Paul Anderson, review of A Walk-On Part: Diaries 1994-1999 by Chris Mullin (Profile, £20), Tribune, 9 December 2011
The third and final volume of diaries from Chris Mullin is actually a prequel to the first two, covering his life and times as a Labour MP from 1994, when John Smith died and Tony Blair was elected Labour leader, to 1999, when he joined Blair’s government as a junior minister.
A Walk-On Part
shares the qualities of the volumes covering 1999 to 2010, The View From the Foothills
(2008) and Decline and Fall
(2010). Mullin writes clearly and candidly, with an eye for telling detail and amusing anecdotes, some of them about the most unlikely people. He pulls no punches in his assessments of colleagues, including supposed superiors (Gordon Brown is described as ““a workaholic who is burning himself up for no apparent purpose” and every MP's complaint about Peter Mandelson's machinations is recorded) and, despite writing in his preface that “much pessimism and agonising has ended up on the cutting-room floor”, he has done little to excise from the record opinions or predictions that might now seem embarrassing or naive.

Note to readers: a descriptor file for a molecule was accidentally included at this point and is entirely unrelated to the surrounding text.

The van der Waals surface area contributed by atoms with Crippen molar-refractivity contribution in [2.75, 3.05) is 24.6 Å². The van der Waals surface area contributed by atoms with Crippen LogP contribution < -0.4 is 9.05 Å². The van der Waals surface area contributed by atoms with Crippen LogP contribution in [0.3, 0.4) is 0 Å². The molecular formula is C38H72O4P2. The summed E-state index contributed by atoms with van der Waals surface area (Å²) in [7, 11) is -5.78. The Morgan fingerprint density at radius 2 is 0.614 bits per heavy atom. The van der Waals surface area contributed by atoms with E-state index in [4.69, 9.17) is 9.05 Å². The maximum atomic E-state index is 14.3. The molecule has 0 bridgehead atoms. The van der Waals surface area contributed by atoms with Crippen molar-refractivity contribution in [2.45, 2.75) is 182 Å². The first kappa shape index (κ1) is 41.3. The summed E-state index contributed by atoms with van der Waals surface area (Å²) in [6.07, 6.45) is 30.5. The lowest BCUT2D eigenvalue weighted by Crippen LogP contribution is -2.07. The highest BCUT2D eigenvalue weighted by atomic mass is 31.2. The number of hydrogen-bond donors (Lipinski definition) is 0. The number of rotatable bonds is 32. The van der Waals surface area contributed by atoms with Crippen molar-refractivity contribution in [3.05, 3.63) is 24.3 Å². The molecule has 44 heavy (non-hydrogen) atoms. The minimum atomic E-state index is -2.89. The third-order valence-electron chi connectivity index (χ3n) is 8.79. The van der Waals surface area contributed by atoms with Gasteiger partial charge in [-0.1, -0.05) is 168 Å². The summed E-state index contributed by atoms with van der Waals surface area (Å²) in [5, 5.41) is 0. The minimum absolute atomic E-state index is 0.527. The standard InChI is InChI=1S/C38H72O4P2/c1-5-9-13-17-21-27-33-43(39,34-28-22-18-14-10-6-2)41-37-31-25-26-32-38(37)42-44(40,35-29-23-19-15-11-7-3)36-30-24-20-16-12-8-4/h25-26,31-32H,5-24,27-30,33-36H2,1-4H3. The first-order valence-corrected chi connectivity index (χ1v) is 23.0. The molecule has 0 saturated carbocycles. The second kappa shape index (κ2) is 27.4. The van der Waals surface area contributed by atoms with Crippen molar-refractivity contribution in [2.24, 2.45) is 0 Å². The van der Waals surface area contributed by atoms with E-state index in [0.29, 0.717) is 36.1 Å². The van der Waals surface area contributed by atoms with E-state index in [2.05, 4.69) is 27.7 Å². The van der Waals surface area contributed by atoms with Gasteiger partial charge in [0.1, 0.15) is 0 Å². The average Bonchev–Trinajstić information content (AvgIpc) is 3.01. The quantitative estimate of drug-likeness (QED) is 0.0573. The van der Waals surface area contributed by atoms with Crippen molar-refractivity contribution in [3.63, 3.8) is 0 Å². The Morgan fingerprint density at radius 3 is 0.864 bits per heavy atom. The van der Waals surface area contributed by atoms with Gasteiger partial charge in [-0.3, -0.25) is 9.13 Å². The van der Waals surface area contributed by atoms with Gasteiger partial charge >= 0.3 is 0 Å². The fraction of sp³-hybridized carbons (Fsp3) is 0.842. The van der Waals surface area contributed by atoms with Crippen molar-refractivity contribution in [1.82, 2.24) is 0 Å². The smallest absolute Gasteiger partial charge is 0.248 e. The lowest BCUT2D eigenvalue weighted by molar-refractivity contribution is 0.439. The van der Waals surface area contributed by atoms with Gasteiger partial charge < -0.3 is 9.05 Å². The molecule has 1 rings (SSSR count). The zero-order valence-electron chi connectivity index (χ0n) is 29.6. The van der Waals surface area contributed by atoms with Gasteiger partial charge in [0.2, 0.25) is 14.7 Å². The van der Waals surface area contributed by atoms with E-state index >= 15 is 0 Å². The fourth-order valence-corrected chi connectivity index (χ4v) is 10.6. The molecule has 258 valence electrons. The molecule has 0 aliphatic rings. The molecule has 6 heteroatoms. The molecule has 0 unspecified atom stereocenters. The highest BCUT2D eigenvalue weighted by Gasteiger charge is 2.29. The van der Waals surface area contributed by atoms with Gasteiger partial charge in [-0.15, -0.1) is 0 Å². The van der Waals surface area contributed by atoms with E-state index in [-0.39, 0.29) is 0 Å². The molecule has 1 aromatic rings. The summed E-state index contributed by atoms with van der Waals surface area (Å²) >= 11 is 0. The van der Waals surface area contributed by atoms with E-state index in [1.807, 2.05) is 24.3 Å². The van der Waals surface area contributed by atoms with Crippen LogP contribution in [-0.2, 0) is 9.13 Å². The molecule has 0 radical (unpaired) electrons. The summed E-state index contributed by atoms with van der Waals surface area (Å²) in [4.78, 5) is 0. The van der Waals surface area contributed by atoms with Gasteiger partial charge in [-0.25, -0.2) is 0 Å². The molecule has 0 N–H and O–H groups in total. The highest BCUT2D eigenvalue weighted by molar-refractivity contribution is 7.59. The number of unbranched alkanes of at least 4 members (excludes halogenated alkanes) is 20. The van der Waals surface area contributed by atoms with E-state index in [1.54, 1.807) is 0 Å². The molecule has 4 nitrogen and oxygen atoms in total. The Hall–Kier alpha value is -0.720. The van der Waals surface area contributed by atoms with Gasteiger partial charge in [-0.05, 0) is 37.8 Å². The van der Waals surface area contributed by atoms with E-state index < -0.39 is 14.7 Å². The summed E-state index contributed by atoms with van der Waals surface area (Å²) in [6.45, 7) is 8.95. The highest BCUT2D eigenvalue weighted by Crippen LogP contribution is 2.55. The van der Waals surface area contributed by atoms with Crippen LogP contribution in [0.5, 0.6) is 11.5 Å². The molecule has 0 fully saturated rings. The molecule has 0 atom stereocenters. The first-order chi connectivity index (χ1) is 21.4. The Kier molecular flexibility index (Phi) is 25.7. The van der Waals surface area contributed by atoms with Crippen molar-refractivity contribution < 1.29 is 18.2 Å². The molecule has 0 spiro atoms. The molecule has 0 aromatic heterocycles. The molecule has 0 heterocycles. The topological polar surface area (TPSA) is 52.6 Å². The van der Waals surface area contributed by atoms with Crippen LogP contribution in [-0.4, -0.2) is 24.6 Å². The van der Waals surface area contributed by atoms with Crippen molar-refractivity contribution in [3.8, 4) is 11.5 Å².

“We're going to lose. Blair knows it too. I can see it in his eyes every time he appears on the TV news,” runs an entry just a week before Labour's spectacular landslide in the 1997 general election.
The diaries are not just a political record, moreover. There is a lot about his family and friends, some of it funny and some of it poignant.
All this makes A Walk-On Part